ABS looks to administrative data to fill the Census gaps

ABS looks to administrative data to fill the Census gaps

The Census is a massive, complicated undertaking. In this blog, Glenn takes a look at how the ABS has been exploring the use of administrative data to improve the Census response rate  and the Census count, and create a safety net for any unforeseen issues with data collection.

Conducted every 5 years to get an accurate count of Australia’s population and characteristics, the Census is Australia’s most important data collection and the largest peacetime logistical exercise. It’s integral to what we do at .id – we’ve been working with Census data and helping Local Government make sense of the stories it tells about our communities for the past 23 years. In that time we’ve worked with data from 6 Censuses, from 1991 to 2016, and all are still included in our local government Community Profiles.

What might change with the way the ABS uses administrative data this Census?

Census 2021 is fast approaching, and we’ll be blogging more about it as it gets closer. The ABS recently released a paper entitled “Assessing administrative data quality to enhance the 2021 Census”. Though it might not sound like much, this is a profound change to the way Censuses are run. They are talking about initially using records such as Medicare and Tax office, Centrelink data to ensure they reach everyone on Census night to fill in a form. This includes things like ensuring the address register is up to scratch. This has been done to a limited extent in previous Censuses. But with most Census forms and online codes mailed out now this is very important. (It used to be a manual process where one Census collector would find every household in a given area.)

They also mention “Help us prepare for any unexpected events” that could impact the Census response. This includes things like bushfires (unlikely in August), floods and other natural disasters, and of course COVID-19. Should we have a spike in the virus during the Census collection phase this would severely impact the count, as many non-responding households are followed up in person. In the Census Test conducted in late October, households in Warrnambool, Victoria, participated in the Census entirely electronically and remotely, with no in-person followup, while other processes were used in other parts of the country.

What can we learn from New Zealand’s recent Census?

So ABS is leaving the door open to using administrative records to account for people missing in the Census. While not the primary means of data collection, this is something New Zealand had to do with their 2018 Census, when it was discovered that there was a very low response rate from some areas and segments of the population. As they scrambled to find a way to supplement this data, Stats New Zealand had to delay the release of Census data for some time, but the result of it is in some ways better than ever – certain topics have virtually no “Not Stated” answers now, as they are supplemented by the administration datasets.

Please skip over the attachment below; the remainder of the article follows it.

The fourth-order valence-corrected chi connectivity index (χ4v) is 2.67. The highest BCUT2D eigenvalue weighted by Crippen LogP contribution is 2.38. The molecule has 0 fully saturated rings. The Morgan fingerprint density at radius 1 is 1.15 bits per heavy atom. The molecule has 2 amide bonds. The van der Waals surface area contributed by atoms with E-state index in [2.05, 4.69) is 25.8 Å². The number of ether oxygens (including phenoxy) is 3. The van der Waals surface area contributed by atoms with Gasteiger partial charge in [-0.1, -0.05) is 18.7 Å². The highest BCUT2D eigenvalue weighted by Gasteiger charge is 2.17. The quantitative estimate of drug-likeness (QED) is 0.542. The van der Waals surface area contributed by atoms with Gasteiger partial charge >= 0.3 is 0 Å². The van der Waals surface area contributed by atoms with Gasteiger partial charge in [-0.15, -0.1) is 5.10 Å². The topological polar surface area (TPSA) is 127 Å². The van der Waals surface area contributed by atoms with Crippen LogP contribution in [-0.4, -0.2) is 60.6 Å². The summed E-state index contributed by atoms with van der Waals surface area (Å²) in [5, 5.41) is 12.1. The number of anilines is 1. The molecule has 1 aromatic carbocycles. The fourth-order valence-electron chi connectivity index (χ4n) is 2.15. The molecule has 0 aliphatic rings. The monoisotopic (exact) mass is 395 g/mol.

Administrative records have always been used to adjust the Census counts to estimate the population – eg. adding in people overseas on Census night based on passenger card information. But this is the first time the ABS has left the door slightly ajar to including admin records as part of the Census itself. It’s clearly not the first choice, but they’ll do it if they need to, using the New Zealand experience as a template.

What is the ABS’s assessment of administrative data?

The main gist of the article is that using the three main governmental administrative datasets can be used to substitute for Census data, as they are generally a very good match to the total population, but it does vary by area and by age group. For example, Census is known to undercount 18-24 year olds who tend to be mobile and often not very interested in filling out the form, while it overcounts those in their late 60s a little. But we’re talking fractions of a percentage point of difference. They also note that administrative counts are not good at capturing the international student population (presumably as they don’t register for government services); the Census does a better job of this.

Administrative records can also be used to better estimate the number of unoccupied dwellings on Census night. In 2016 this was 10.5% of all dwellings, over a million of them – but it can be hard to work out for each dwelling whether it’s occupied or unoccupied, if a form isn’t returned – and different procedures in past Censuses have resulted in quite different counts of these which makes it hard to see important trends to answer questions such as “Are our baby boomers retiring into holiday homes?”.

Whatever improvements are made to the count, we will ensure that they are included in our Community Profiles, and a consistent time series is maintained. Part of the work we do is keeping on top of such changes, so you can get on with using the data to tell the story of your area. Watch this space in the lead up to the 2021 Census.

Glenn Capuano - Census Expert

Glenn is our resident Census expert. After ten years working at the ABS, Glenn's deep knowledge of the Census has been a crucial input in the development of our community profiles. These tools help everyday people uncover the rich and important stories about our communities that are often hidden deep in the Census data. Glenn is also our most prolific blogger - if you're reading this, you've just finished reading one of his blogs. Take a quick look at the front page of our blog and you'll no doubt find more of Glenn's latest work. As a client manager, Glenn travels the country giving sought-after briefings to councils and communities (these are also great opportunities for Glenn to tend to his rankings in Geolocation games such as Munzee and Geocaching).

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